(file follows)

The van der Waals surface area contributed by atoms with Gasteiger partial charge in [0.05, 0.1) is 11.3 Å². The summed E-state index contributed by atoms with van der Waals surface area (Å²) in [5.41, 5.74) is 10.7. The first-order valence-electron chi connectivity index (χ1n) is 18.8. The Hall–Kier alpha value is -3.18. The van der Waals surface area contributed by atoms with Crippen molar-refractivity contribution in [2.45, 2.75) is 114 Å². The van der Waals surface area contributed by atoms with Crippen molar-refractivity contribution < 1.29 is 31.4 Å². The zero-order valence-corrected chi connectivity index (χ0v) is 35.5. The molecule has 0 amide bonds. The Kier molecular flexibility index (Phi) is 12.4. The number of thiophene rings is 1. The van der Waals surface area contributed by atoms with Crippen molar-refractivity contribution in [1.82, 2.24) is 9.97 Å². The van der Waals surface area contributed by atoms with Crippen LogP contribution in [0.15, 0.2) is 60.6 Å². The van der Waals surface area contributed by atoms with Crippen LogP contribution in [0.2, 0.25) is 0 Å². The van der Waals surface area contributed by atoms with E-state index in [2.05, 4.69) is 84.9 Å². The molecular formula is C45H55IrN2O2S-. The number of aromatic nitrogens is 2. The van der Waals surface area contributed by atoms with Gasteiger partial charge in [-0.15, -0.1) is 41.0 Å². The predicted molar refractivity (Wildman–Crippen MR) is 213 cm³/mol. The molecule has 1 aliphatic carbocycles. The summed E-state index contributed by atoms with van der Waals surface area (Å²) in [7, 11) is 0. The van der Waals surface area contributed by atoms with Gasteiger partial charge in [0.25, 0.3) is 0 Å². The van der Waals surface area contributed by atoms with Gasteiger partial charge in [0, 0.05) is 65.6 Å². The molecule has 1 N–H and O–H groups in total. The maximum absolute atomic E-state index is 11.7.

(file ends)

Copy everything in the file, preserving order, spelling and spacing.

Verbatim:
The van der Waals surface area contributed by atoms with Gasteiger partial charge in [0.05, 0.1) is 11.3 Å². The summed E-state index contributed by atoms with van der Waals surface area (Å²) in [5.41, 5.74) is 10.7. The first-order valence-electron chi connectivity index (χ1n) is 18.8. The Hall–Kier alpha value is -3.18. The van der Waals surface area contributed by atoms with Crippen molar-refractivity contribution in [2.45, 2.75) is 114 Å². The van der Waals surface area contributed by atoms with Crippen molar-refractivity contribution < 1.29 is 31.4 Å². The zero-order valence-corrected chi connectivity index (χ0v) is 35.5. The molecule has 0 amide bonds. The Kier molecular flexibility index (Phi) is 12.4. The number of thiophene rings is 1. The van der Waals surface area contributed by atoms with Crippen molar-refractivity contribution in [1.82, 2.24) is 9.97 Å². The van der Waals surface area contributed by atoms with Crippen LogP contribution in [0.15, 0.2) is 60.6 Å². The van der Waals surface area contributed by atoms with Crippen LogP contribution in [0.2, 0.25) is 0 Å². The van der Waals surface area contributed by atoms with E-state index in [2.05, 4.69) is 84.9 Å². The molecular formula is C45H55IrN2O2S-. The number of aromatic nitrogens is 2. The van der Waals surface area contributed by atoms with Gasteiger partial charge in [-0.15, -0.1) is 41.0 Å². The predicted molar refractivity (Wildman–Crippen MR) is 213 cm³/mol. The molecule has 1 aliphatic carbocycles. The summed E-state index contributed by atoms with van der Waals surface area (Å²) in [7, 11) is 0. The van der Waals surface area contributed by atoms with Gasteiger partial charge in [0.25, 0.3) is 0 Å². The van der Waals surface area contributed by atoms with Gasteiger partial charge in [0, 0.05) is 65.6 Å². The molecule has 1 N–H and O–H groups in total. The maximum absolute atomic E-state index is 11.7.